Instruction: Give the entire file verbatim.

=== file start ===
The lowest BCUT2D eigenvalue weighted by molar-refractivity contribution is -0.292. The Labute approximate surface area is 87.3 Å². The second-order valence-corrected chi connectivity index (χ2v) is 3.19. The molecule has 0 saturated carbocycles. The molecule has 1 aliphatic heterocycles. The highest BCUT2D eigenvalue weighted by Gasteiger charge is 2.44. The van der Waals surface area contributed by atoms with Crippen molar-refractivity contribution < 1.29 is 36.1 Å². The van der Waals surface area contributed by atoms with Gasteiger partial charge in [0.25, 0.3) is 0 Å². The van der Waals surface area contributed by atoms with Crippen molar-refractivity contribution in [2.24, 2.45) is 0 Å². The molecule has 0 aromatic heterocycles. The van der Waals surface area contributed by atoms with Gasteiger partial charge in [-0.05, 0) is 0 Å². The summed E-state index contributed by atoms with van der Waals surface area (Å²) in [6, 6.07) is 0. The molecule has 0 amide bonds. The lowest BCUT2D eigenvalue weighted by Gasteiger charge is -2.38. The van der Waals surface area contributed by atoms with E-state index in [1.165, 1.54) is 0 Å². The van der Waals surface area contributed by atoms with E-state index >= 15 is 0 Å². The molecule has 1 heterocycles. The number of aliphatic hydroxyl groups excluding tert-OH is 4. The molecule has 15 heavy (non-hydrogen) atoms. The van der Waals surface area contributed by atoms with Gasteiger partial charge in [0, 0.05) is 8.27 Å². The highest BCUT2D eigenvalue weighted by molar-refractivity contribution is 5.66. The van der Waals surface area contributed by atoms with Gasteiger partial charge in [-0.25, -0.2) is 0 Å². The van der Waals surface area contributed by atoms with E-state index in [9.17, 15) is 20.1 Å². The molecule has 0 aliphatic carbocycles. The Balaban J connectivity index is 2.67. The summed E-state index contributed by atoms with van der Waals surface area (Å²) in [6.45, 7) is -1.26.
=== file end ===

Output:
The lowest BCUT2D eigenvalue weighted by molar-refractivity contribution is -0.292. The Labute approximate surface area is 87.3 Å². The second-order valence-corrected chi connectivity index (χ2v) is 3.19. The molecule has 0 saturated carbocycles. The molecule has 1 aliphatic heterocycles. The highest BCUT2D eigenvalue weighted by Gasteiger charge is 2.44. The van der Waals surface area contributed by atoms with Crippen molar-refractivity contribution < 1.29 is 36.1 Å². The van der Waals surface area contributed by atoms with Gasteiger partial charge in [0.25, 0.3) is 0 Å². The van der Waals surface area contributed by atoms with Crippen molar-refractivity contribution in [2.24, 2.45) is 0 Å². The molecule has 0 aromatic heterocycles. The van der Waals surface area contributed by atoms with Gasteiger partial charge in [-0.05, 0) is 0 Å². The summed E-state index contributed by atoms with van der Waals surface area (Å²) in [6, 6.07) is 0. The molecule has 0 amide bonds. The lowest BCUT2D eigenvalue weighted by Gasteiger charge is -2.38. The van der Waals surface area contributed by atoms with E-state index in [1.165, 1.54) is 0 Å². The van der Waals surface area contributed by atoms with E-state index >= 15 is 0 Å². The molecule has 1 heterocycles. The number of aliphatic hydroxyl groups excluding tert-OH is 4. The molecule has 15 heavy (non-hydrogen) atoms. The van der Waals surface area contributed by atoms with Gasteiger partial charge in [0, 0.05) is 8.27 Å². The highest BCUT2D eigenvalue weighted by molar-refractivity contribution is 5.66. The van der Waals surface area contributed by atoms with Gasteiger partial charge in [-0.25, -0.2) is 0 Å². The van der Waals surface area contributed by atoms with E-state index in [9.17, 15) is 20.1 Å². The molecule has 0 aliphatic carbocycles. The Balaban J connectivity index is 2.67. The summed E-state index contributed by atoms with van der Waals surface area (Å²) in [6.45, 7) is -1.26.